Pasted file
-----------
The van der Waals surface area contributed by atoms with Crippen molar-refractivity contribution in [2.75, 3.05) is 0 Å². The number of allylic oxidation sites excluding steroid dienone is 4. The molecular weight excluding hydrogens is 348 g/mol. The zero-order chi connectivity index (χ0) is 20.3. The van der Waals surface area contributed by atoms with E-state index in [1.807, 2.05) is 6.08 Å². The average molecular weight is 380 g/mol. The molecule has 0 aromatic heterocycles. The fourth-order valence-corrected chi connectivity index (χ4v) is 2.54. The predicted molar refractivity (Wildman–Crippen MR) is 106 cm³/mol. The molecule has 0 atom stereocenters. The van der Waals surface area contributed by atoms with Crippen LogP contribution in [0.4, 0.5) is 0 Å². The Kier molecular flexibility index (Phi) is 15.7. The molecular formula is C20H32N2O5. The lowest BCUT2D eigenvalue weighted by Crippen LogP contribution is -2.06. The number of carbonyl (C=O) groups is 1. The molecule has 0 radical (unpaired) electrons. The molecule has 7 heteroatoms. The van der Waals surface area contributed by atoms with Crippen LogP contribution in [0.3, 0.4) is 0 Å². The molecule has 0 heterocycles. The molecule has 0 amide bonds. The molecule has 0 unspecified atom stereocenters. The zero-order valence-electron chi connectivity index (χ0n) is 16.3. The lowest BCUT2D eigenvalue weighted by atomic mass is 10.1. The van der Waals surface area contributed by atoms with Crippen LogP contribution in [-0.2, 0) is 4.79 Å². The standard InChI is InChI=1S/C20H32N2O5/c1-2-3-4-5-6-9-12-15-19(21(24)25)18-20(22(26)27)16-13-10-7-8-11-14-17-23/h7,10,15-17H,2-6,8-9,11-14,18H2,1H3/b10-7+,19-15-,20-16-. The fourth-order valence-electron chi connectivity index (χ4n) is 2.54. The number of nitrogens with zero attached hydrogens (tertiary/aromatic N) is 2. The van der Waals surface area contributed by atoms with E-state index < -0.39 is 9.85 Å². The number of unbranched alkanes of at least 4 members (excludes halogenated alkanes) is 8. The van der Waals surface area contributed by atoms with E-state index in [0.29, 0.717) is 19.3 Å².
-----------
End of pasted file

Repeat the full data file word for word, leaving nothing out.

The van der Waals surface area contributed by atoms with Crippen molar-refractivity contribution in [2.75, 3.05) is 0 Å². The number of allylic oxidation sites excluding steroid dienone is 4. The molecular weight excluding hydrogens is 348 g/mol. The zero-order chi connectivity index (χ0) is 20.3. The van der Waals surface area contributed by atoms with E-state index in [1.807, 2.05) is 6.08 Å². The average molecular weight is 380 g/mol. The molecule has 0 aromatic heterocycles. The fourth-order valence-corrected chi connectivity index (χ4v) is 2.54. The predicted molar refractivity (Wildman–Crippen MR) is 106 cm³/mol. The molecule has 0 atom stereocenters. The van der Waals surface area contributed by atoms with Crippen LogP contribution in [0.4, 0.5) is 0 Å². The Kier molecular flexibility index (Phi) is 15.7. The molecular formula is C20H32N2O5. The lowest BCUT2D eigenvalue weighted by Crippen LogP contribution is -2.06. The number of carbonyl (C=O) groups is 1. The molecule has 0 radical (unpaired) electrons. The molecule has 7 heteroatoms. The van der Waals surface area contributed by atoms with Crippen LogP contribution in [0.3, 0.4) is 0 Å². The molecule has 0 heterocycles. The molecule has 0 amide bonds. The molecule has 0 unspecified atom stereocenters. The zero-order valence-electron chi connectivity index (χ0n) is 16.3. The lowest BCUT2D eigenvalue weighted by atomic mass is 10.1. The van der Waals surface area contributed by atoms with Crippen LogP contribution in [-0.2, 0) is 4.79 Å². The standard InChI is InChI=1S/C20H32N2O5/c1-2-3-4-5-6-9-12-15-19(21(24)25)18-20(22(26)27)16-13-10-7-8-11-14-17-23/h7,10,15-17H,2-6,8-9,11-14,18H2,1H3/b10-7+,19-15-,20-16-. The fourth-order valence-electron chi connectivity index (χ4n) is 2.54. The number of nitrogens with zero attached hydrogens (tertiary/aromatic N) is 2. The van der Waals surface area contributed by atoms with E-state index < -0.39 is 9.85 Å². The number of unbranched alkanes of at least 4 members (excludes halogenated alkanes) is 8. The van der Waals surface area contributed by atoms with E-state index in [0.29, 0.717) is 19.3 Å².